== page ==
Data Structure

Number, String

Convert number to string


Make a random

// create a random number from 0 to 99
(new Random()).nextInt(100)



Arrays in Java are also objects. They need to be declared and then created. In order to declare a variable that will hold an array of integers, we use the following syntax:

int[] arr;

Notice there is no size, since we didn't create the array yet.

arr = new int[10];

This will create a new array with the size of 10. We can check the size by printing the array's length:


We can access the array and set values:

arr[0] = 4;
arr[1] = arr[0] + 5;

Java arrays are 0 based, which means the first element in an array is accessed at index 0 (e.g: arr[0], which accesses the first element). Also, as an example, an array of size 5 will only go up to index 4 due to it being 0 based.

int[] arr = new int[5]
//accesses and sets the first element
arr[0] = 4;

We can also create an array with values in the same line:

int[] arr = {1, 2, 3, 4, 5};

Don't try to print the array without a loop, it will print something nasty like [I@f7e6a96.


import java.util.HashSet;
import java.util.Set;

public class HelloWorld{

     public static void main(String []args){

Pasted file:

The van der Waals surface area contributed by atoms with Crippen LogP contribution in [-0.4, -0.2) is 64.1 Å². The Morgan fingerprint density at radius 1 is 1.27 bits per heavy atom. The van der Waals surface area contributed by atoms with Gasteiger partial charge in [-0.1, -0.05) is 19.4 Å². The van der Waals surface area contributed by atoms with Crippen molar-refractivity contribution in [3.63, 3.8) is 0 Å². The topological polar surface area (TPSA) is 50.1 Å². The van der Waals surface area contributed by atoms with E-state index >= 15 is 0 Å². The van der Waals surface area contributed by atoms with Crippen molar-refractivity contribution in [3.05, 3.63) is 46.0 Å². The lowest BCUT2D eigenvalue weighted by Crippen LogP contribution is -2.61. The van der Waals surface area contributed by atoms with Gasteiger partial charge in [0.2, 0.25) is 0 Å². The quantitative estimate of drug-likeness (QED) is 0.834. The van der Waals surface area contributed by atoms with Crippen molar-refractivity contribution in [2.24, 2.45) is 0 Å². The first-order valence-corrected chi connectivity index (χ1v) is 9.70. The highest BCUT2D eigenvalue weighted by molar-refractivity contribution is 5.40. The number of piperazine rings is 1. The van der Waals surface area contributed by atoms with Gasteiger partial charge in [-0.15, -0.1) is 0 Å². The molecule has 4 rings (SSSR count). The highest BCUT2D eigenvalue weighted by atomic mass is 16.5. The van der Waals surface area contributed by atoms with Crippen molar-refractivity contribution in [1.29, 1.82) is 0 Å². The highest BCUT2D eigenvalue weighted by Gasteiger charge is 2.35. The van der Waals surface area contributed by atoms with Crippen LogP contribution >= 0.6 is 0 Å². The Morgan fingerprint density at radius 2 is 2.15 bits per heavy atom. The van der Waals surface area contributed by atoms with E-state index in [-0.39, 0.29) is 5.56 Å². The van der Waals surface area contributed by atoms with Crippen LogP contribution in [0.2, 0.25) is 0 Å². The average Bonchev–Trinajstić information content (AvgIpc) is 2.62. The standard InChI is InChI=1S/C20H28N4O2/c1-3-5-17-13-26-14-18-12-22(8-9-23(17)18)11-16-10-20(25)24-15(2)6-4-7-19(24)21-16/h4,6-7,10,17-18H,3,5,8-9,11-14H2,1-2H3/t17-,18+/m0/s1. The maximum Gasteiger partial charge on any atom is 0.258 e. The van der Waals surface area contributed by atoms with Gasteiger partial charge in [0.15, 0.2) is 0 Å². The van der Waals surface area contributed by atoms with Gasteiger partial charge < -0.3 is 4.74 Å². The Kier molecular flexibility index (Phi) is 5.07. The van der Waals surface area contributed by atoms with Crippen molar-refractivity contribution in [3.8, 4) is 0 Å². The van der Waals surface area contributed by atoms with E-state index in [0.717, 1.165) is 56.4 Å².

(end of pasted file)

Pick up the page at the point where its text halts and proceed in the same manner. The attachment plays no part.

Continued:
Set<Dog> dogs = new  HashSet<Dog>();
         Dog dog1 = new Dog("a", 1);
         Dog dog2 = new Dog("a", 2);
         Dog dog3 = new Dog("a", 1);
         Dog dog4 = new Dog("b", 1);
         dogs.add( dog1);
         dogs.add( dog2);
         dogs.add( dog3);
         dogs.add( dog4);

// 3
public class Dog {
    public String name;
    public int age;
    public int value;
    public Dog(String name, int age){ = name;
        this.age = age;
        value = ( + String.valueOf(this.age)).hashCode();

    public int hashCode() {
        return value;

    public boolean equals(Object obj) {
        return (obj instanceof Dog && ((Dog) obj).value == this.value);


List<String> places = Arrays.asList("Buenos Aires", "Córdoba", "La Plata");


Calendar c = Calendar.getInstance();

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